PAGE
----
Further strengthening this evidence, a meta-analysis of 11 studies involving 547 participants showcased EMDR’s superiority over Cognitive Behavioral Therapy (CBT) in alleviating post-traumatic symptoms. Notably, EMDR surpassed CBT in reducing anxiety, though no significant difference emerged in depression reduction between the two.
Another illuminating meta-analysis by Chen et al. (2015) affirmed the significant effectiveness of EMDR therapy over CBT in reducing PTSD symptoms (p = 0.05). These comprehensive research findings collectively underscore the potency of EMDR therapy as a compelling instrument for trauma healing and the cultivation of psychological well-being.
Who Needs to Have EMDR Therapy?
EMDR therapy extends its transformative reach to various psychological conditions and emotional scars. The evidence of its effectiveness is especially prominent for individuals who have faced traumatic events, spanning physical or sexual abuse, accidents, natural disasters, or trauma from combat experiences.
If you have suffered from one or more of the following conditions, we strongly suggest you opt for EMDR therapy for relatively fast and highly effective results.
- Traumatic events: EMDR therapy is particularly effective for individuals who have undergone traumatic experiences, regardless of the intensity of the trauma.
- Anxiety disorders and phobias: EMDR therapy offers relief for those struggling with anxiety disorders and various phobias.
- Addiction and depression: The therapeutic approach of EMDR extends its benefits to individuals dealing with addiction and depression.
- Experiences of neglect and abuse: EMDR therapy provides a pathway for addressing the emotional impact of neglect and abuse.
- Impact over intensity: The key criterion for benefiting from EMDR is not the intensity of the trauma but rather the impact those experiences have had on the individual.
Crucially, for those considering EMDR therapy, seeking guidance from a trained and licensed EMDR therapist is imperative. EMDR therapy demands expertise, and the best outcomes are achieved when the therapist has dedicated time and effort to master this approach.
What Does the MOST RECENT Research on EMDR Conclude? [Massachusetts Contributions]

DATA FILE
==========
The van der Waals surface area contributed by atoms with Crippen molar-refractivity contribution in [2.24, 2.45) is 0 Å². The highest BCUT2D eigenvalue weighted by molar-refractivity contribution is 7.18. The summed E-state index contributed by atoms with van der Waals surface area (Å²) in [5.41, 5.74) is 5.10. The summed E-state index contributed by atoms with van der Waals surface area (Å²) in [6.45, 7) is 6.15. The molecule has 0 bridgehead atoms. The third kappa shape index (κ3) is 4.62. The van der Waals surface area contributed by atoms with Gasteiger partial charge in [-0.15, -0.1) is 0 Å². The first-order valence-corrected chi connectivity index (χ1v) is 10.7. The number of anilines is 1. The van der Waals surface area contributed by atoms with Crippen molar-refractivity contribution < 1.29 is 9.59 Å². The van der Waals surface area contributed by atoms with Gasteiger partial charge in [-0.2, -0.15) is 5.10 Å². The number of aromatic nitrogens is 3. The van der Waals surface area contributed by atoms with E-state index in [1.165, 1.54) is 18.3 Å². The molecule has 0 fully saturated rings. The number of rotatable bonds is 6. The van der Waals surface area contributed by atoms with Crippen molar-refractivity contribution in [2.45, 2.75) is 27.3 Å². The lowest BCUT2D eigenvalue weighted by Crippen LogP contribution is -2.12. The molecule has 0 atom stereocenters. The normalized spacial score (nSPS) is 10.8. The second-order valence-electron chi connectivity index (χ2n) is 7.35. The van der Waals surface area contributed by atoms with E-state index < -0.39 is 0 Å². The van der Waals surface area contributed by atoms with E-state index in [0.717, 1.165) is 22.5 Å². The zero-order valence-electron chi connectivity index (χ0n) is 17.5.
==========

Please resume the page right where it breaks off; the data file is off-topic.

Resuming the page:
Since the official recognition of EMDR as a therapeutic method for healing traumas and addressing substance addiction, numerous studies have been conducted, offering substantial evidence of its effectiveness in treating psychological disorders. To provide a recent example, let’s highlight a study published in July 2022.
A recent study, published in Frontiers in Psychology, investigated the effectiveness of EMDR therapy conducted through video-conferencing psychotherapy (VCP).
The research, led by Dr. Derek Farrell in collaboration with multiple universities of Massachusetts, Northumbria, Ulster, and Worcestor, utilized remotEMDR, a web platform enabling therapists to deliver EMDR through VCP.
The study involved a one-session treatment using the Virtual ‘Blind 2 Therapist’ EMDR therapy protocol with non-disclosure of traumatic memory. The results confirmed significant changes in various aspects of trauma memory immediately after the intervention, as well as 1 month and 6 months later. EMDR via VCP using remotEMDR was deemed safe, relevant, effective, and efficient for desensitization and reprocessing traumatic memories.
This groundbreaking approach not only advances accessibility but also offers a promising solution for individuals with mobility constraints, widening the scope of mental health support.
Wrapping it Up!
Still wondering if EMDR therapy can work? The scientific studies we have mentioned above clearly confirm how EMDR therapy has helped countless people transform their lives. Once you are over the past traumas, and learn to live with them without going off the rails, life becomes fulfilling.
If you want to experience a trauma-free and mentally uplifting life, feel free to look for professional help. Contact Resilience Behavioral Health to find your best mental healthcare professional. Click here to visit the Contact page, or you may directly call 888.401.1179 for immediate help.
Happy healing to you!